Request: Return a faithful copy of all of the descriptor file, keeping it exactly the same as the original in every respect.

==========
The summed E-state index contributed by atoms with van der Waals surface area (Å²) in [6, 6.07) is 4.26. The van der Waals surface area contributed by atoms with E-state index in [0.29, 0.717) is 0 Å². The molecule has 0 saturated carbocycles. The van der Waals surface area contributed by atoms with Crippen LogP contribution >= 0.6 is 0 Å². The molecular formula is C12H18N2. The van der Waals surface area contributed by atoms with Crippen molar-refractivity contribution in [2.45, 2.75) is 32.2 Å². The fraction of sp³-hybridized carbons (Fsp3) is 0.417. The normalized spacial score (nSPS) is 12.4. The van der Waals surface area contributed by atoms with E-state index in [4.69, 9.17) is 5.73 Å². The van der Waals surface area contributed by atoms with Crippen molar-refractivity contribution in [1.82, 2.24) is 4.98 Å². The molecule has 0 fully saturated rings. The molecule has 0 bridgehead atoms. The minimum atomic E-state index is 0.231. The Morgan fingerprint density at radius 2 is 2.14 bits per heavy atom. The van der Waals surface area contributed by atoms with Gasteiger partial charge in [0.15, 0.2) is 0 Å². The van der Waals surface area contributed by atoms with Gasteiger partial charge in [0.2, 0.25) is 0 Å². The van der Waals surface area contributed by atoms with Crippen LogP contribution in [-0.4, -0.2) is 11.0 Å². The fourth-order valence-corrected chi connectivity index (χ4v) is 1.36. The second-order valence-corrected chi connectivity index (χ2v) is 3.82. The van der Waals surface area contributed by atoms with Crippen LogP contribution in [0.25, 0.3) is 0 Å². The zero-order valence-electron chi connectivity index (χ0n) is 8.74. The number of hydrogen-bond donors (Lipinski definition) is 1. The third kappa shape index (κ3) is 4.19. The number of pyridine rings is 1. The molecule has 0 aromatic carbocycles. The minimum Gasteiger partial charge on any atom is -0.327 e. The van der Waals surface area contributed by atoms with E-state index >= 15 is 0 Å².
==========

The summed E-state index contributed by atoms with van der Waals surface area (Å²) in [6, 6.07) is 4.26. The van der Waals surface area contributed by atoms with E-state index in [0.29, 0.717) is 0 Å². The molecule has 0 saturated carbocycles. The van der Waals surface area contributed by atoms with Crippen LogP contribution >= 0.6 is 0 Å². The molecular formula is C12H18N2. The van der Waals surface area contributed by atoms with Crippen molar-refractivity contribution in [2.45, 2.75) is 32.2 Å². The fraction of sp³-hybridized carbons (Fsp3) is 0.417. The normalized spacial score (nSPS) is 12.4. The van der Waals surface area contributed by atoms with E-state index in [4.69, 9.17) is 5.73 Å². The van der Waals surface area contributed by atoms with Crippen molar-refractivity contribution in [1.82, 2.24) is 4.98 Å². The molecule has 0 fully saturated rings. The molecule has 0 bridgehead atoms. The minimum atomic E-state index is 0.231. The Morgan fingerprint density at radius 2 is 2.14 bits per heavy atom. The van der Waals surface area contributed by atoms with Gasteiger partial charge in [0.15, 0.2) is 0 Å². The van der Waals surface area contributed by atoms with Gasteiger partial charge in [0.2, 0.25) is 0 Å². The van der Waals surface area contributed by atoms with Crippen LogP contribution in [-0.4, -0.2) is 11.0 Å². The fourth-order valence-corrected chi connectivity index (χ4v) is 1.36. The second-order valence-corrected chi connectivity index (χ2v) is 3.82. The van der Waals surface area contributed by atoms with Crippen LogP contribution in [0.25, 0.3) is 0 Å². The zero-order valence-electron chi connectivity index (χ0n) is 8.74. The number of hydrogen-bond donors (Lipinski definition) is 1. The third kappa shape index (κ3) is 4.19. The number of pyridine rings is 1. The molecule has 0 aromatic carbocycles. The minimum Gasteiger partial charge on any atom is -0.327 e. The van der Waals surface area contributed by atoms with E-state index >= 15 is 0 Å².